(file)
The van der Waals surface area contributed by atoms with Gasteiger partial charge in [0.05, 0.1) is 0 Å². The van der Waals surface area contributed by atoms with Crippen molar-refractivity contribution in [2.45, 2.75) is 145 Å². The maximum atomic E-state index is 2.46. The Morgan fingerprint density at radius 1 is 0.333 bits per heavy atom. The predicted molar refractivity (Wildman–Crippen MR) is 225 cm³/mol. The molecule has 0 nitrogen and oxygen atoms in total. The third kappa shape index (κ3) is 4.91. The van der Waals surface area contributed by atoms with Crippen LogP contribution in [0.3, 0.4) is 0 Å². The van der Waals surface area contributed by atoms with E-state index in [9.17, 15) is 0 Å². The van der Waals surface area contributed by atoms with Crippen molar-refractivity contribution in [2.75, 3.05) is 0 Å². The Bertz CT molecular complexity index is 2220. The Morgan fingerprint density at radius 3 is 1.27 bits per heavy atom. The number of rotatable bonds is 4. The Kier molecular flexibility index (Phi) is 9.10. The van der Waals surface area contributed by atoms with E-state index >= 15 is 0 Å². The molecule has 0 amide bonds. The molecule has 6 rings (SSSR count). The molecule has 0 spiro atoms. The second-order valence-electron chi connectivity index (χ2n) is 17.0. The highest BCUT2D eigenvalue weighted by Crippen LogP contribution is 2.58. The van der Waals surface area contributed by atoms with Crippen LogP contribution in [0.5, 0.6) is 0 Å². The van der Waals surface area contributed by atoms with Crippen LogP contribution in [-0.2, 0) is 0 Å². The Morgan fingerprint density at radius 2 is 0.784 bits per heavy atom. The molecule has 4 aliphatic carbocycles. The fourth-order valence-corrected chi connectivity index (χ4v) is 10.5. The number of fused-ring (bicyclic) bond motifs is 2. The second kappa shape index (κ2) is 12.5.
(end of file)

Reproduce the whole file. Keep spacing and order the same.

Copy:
The van der Waals surface area contributed by atoms with Gasteiger partial charge in [0.05, 0.1) is 0 Å². The van der Waals surface area contributed by atoms with Crippen molar-refractivity contribution in [2.45, 2.75) is 145 Å². The maximum atomic E-state index is 2.46. The Morgan fingerprint density at radius 1 is 0.333 bits per heavy atom. The predicted molar refractivity (Wildman–Crippen MR) is 225 cm³/mol. The molecule has 0 nitrogen and oxygen atoms in total. The third kappa shape index (κ3) is 4.91. The van der Waals surface area contributed by atoms with Crippen LogP contribution in [0.3, 0.4) is 0 Å². The van der Waals surface area contributed by atoms with E-state index in [9.17, 15) is 0 Å². The van der Waals surface area contributed by atoms with Crippen molar-refractivity contribution in [2.75, 3.05) is 0 Å². The Bertz CT molecular complexity index is 2220. The Morgan fingerprint density at radius 3 is 1.27 bits per heavy atom. The number of rotatable bonds is 4. The Kier molecular flexibility index (Phi) is 9.10. The van der Waals surface area contributed by atoms with E-state index >= 15 is 0 Å². The molecule has 0 amide bonds. The molecule has 6 rings (SSSR count). The molecule has 0 spiro atoms. The second-order valence-electron chi connectivity index (χ2n) is 17.0. The highest BCUT2D eigenvalue weighted by Crippen LogP contribution is 2.58. The van der Waals surface area contributed by atoms with Crippen LogP contribution in [0.5, 0.6) is 0 Å². The van der Waals surface area contributed by atoms with Crippen LogP contribution in [-0.2, 0) is 0 Å². The Morgan fingerprint density at radius 2 is 0.784 bits per heavy atom. The molecule has 4 aliphatic carbocycles. The fourth-order valence-corrected chi connectivity index (χ4v) is 10.5. The number of fused-ring (bicyclic) bond motifs is 2. The second kappa shape index (κ2) is 12.5.